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Berkeley County signs off on $5.3 million for upgrades

December 22, 2006|by MATTHEW UMSTEAD

MARTINSBURG, W.Va. - Little more than a week before leaving office, Berkeley County Commission President Howard L. Strauss on Thursday signed off on a $5.3 million bond issue that will continue his long-standing goal to improve government facilities.

The sale of 30-year bonds handled by Crews & Associates on behalf of the commission came with a 4.19 percent interest rate, Strauss said at the last meeting of his six-year term.

"It is the lowest interest rate the county has ever received," Strauss said after the session. "We could not have timed it any better."

The additional debt assumed by the commission is expected to pay for architectural and engineering designs for the second phase of the Berkeley County Judicial Center in what is known as the Crawford Building, formerly part of the Blue Ridge Outlets complex off West Stephen Street.

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Designs for the planned Tablers Station emergency services building, along with the overhaul of the air conditioning system for the Dunn Building, repairs to the historic structure's roof and improvements to two nearby parking areas, also are to be paid for with the money, Strauss said.

The bond issue brings the county's total debt incurred for building projects to about $32 million, Strauss said. The county's building assets are valued at more than $40 million.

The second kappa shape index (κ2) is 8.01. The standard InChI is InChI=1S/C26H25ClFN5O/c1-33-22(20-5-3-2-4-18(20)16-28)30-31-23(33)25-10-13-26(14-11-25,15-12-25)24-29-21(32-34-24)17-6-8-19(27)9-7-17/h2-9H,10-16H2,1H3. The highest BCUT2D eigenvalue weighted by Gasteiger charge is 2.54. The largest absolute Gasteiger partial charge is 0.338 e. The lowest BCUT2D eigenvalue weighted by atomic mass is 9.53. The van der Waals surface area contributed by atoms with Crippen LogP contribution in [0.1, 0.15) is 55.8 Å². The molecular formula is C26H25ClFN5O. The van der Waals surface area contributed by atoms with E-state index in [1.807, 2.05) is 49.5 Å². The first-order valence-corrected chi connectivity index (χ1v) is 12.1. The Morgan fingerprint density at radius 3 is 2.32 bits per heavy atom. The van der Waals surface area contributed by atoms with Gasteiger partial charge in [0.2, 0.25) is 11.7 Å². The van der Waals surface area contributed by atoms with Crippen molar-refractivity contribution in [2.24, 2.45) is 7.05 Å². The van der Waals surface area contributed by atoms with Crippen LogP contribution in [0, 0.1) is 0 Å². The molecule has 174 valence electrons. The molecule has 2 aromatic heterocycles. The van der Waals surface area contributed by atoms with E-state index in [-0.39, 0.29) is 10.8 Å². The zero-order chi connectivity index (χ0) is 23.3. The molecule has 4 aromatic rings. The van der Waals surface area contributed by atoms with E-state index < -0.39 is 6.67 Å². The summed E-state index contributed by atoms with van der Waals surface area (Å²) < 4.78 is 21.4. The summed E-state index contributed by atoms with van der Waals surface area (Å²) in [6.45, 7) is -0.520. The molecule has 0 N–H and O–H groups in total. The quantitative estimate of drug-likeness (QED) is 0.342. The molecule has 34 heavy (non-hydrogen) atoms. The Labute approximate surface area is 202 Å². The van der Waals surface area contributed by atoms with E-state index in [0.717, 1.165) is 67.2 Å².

The bulk of the bond money will be needed for the Dunn Building work, which Strauss said could begin by next fall. Commissioners said another bond issue will be needed to actually renovate the Crawford Building for additional courtrooms, including a 110-seat ceremonial judiciary chamber that could accommodate hearings by the five justices on the Supreme Court of Appeals of West Virginia.

A second bond issue will be needed to pay for a chiller plant to serve the Crawford and Dunn buildings, said Commissioner Steven C. Teufel, who along with Commissioner Ronald K. Collins praised Strauss for his vision to consolidate county offices.

Strauss said he had no interest in assuming any paid position to continue working on the county's building projects, but didn't rule out running for an elected office again or volunteering in some capacity.

"You have to look at Howard's track record," Collins said. "Should a position like that open up, I would hope he would apply for it."

As of Nov. 27, the construction cost for the first phase of the judicial center totaled $19,331,248, including $2,287,248 in change orders, according to an American Institute of Architects (AIA) document provided Thursday by county Administrator Deborah Hammond.

"We're very proud of this project," said Matthew Hjermstad of DMJM, the consulting architect for what he added was a "first-class facility for Berkeley County."

"Howard keeps us straight ... he really looked after the judicial community very well, all of them, too," Hjermstad said.

The county purchased the Berkeley, Crawford and Dunn buildings along West Stephen, South and Raleigh streets in 2001 for $3.8 million.

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